“And just last night my Dad said the same thing he has said for years:  ‘I want you to be educated my son. This is no life for you.’  How wise he is. I love him and I will miss him. But I am thirteen years old, and almost a man already.”

Yalalag is a village south of Joaquin’s village, San Juan de Tapas. The Mexican government provides education through the eighth grade with teachers who come from the capital city of Oaxaca, Oaxaca city. They come on the bus and work in the village Monday through Friday, then take the bus 60 kilometers back to their homes in Oaxaca City. The Mexican government now provides a four year high school program which is transmitted over Television to Yalalag so that indigenous Indian children get a High School education of sorts. This is called  TEBAO which stands for Senior High Through Television.

This is the only opportunity Indigenous Indians living in the mountains can have to get a High School education because the government only provides teachers through the eighth grade in the mountains. Joaquin has completed eighth grade, after a fashion, in his village, but his Grade Point Average (GPA) shows his difficulties and will haunt him for some time to come.

Joaquin’s uncle agrees to go with Joaquin on his first trip. They catch a broken down bus for part of the trip. This costs  500 pesos each ($50 U.S) and they arrive three hours later in Yalalag. The village of Yalalag, also called Hidalgo, lies on a mountain side along a substantial road leading over a 12,000 foot mountain pass to Oaxaca City, the capital of the state of Oaxaca. On the Zocalo, or city square, of Yalalag there is an old, ornate Catholic Church, a red brick structure. Across the street is Chapei, the student residence. This is an old building. The boys and girls had to sleep on the floor until volunteers from the U.S. built bunks for them. Most of the students, like Joaquin, come from long distances and live in Yalalag during the school year.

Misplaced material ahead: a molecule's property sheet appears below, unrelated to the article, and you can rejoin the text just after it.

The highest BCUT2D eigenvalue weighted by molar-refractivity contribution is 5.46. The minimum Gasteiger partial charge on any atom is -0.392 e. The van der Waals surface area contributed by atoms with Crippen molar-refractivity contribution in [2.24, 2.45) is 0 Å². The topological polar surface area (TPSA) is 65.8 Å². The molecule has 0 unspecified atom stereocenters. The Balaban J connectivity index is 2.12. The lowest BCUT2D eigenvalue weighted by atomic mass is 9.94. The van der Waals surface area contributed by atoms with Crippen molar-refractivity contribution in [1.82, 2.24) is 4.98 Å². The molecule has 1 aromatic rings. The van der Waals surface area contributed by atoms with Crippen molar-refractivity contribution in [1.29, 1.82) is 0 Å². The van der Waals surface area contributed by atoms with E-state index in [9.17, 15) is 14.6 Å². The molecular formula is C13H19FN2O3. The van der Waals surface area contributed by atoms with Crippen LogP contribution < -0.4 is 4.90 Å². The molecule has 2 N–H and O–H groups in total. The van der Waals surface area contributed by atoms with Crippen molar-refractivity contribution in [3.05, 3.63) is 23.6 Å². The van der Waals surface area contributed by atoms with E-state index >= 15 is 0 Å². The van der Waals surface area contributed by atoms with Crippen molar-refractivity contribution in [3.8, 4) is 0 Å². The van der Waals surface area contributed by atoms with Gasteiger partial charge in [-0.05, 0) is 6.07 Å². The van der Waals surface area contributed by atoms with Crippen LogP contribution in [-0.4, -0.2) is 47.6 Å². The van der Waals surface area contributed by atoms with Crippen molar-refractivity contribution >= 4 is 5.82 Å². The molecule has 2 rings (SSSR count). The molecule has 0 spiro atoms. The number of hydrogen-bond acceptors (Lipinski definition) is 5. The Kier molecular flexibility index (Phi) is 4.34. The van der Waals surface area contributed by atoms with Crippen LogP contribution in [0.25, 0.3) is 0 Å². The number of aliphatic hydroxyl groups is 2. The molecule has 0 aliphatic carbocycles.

The students talked about many new changes at the Shelter. There was a new attitude. Bible study took place every night.  Everybody took turns cooking, cleaning the bathrooms and making beds.. They made tortillas, tacos and enchiladas.  Joaquin laughed that guys were doing women’s work. He began to hear about “Armonia”

“Armonia” is the Spanish equivalent of “Shalom”, the Jewish word for “harmony”.  Armonia is a Mexican Christian organization directed by Saul Cruz Ramoz. It operates four community center in Mexico City and one in Oaxaca. Joaquin learned that Armonia owned a house in Yalalag. He got a job cleaning and met a lady who cleaned there also. She told him about the director of Armonia, Saul Cruz, and his wife Pilar who came to Yalalag and stayed at the house. And that they talked about scholarships for boys and girls from the mountains to go to University. Joaquin knew that he wanted to go to University but his grades were not that good.

“One day we walked into the house and I saw a room with a computer in it. We walked in and there was a man sitting at the computer. It was Saul Cruz.

He said ‘How can I help you?’ I was very shy but I said ‘I came to see about scholarships before you leave’. He said ‘Yes’ and I stayed with him.”Pilar, Saul’s wife, said “Wouldn’t you like to go to Mexico, go to the University, have a chance to really advance yourself, educate yourself?  You could work a little, and go to the University.” Many conversations took place and then Saul and Pilar were gone. Later Armonia sent application papers to Yalalag for Joaquin. But Joaquin didn’t sign them. He could not make up his mind. Then Saul came back and said: “Those that want to apply have to do it now. Because I am leaving again in a few days and I am going to forget about you!!”